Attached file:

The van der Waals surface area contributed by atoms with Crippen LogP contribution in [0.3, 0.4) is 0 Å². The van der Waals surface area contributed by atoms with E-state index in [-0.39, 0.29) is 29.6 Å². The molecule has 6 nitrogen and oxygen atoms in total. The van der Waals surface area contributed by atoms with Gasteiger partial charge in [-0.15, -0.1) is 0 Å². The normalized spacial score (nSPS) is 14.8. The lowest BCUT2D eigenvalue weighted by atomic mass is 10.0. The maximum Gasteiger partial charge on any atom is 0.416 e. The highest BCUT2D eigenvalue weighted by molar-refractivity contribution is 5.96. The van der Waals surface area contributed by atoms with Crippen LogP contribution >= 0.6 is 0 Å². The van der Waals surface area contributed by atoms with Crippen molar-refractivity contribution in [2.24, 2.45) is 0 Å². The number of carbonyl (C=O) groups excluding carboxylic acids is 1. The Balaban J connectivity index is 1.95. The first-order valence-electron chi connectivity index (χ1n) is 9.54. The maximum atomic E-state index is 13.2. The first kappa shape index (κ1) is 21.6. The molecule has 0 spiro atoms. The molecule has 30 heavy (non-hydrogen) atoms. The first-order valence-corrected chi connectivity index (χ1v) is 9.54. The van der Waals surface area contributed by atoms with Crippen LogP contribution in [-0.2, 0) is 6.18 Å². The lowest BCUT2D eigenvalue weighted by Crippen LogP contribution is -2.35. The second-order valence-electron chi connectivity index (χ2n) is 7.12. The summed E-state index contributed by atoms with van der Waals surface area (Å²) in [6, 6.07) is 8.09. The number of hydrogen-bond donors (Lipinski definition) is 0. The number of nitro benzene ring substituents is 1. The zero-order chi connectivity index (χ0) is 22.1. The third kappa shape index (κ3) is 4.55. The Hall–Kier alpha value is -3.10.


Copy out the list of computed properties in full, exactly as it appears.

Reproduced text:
The van der Waals surface area contributed by atoms with Crippen LogP contribution in [0.3, 0.4) is 0 Å². The van der Waals surface area contributed by atoms with E-state index in [-0.39, 0.29) is 29.6 Å². The molecule has 6 nitrogen and oxygen atoms in total. The van der Waals surface area contributed by atoms with Gasteiger partial charge in [-0.15, -0.1) is 0 Å². The normalized spacial score (nSPS) is 14.8. The lowest BCUT2D eigenvalue weighted by atomic mass is 10.0. The maximum Gasteiger partial charge on any atom is 0.416 e. The highest BCUT2D eigenvalue weighted by molar-refractivity contribution is 5.96. The van der Waals surface area contributed by atoms with Crippen LogP contribution >= 0.6 is 0 Å². The van der Waals surface area contributed by atoms with Crippen molar-refractivity contribution in [2.24, 2.45) is 0 Å². The number of carbonyl (C=O) groups excluding carboxylic acids is 1. The Balaban J connectivity index is 1.95. The first-order valence-electron chi connectivity index (χ1n) is 9.54. The maximum atomic E-state index is 13.2. The first kappa shape index (κ1) is 21.6. The molecule has 0 spiro atoms. The molecule has 30 heavy (non-hydrogen) atoms. The first-order valence-corrected chi connectivity index (χ1v) is 9.54. The van der Waals surface area contributed by atoms with Crippen LogP contribution in [-0.2, 0) is 6.18 Å². The lowest BCUT2D eigenvalue weighted by Crippen LogP contribution is -2.35. The second-order valence-electron chi connectivity index (χ2n) is 7.12. The summed E-state index contributed by atoms with van der Waals surface area (Å²) in [6, 6.07) is 8.09. The number of hydrogen-bond donors (Lipinski definition) is 0. The number of nitro benzene ring substituents is 1. The zero-order chi connectivity index (χ0) is 22.1. The third kappa shape index (κ3) is 4.55. The Hall–Kier alpha value is -3.10.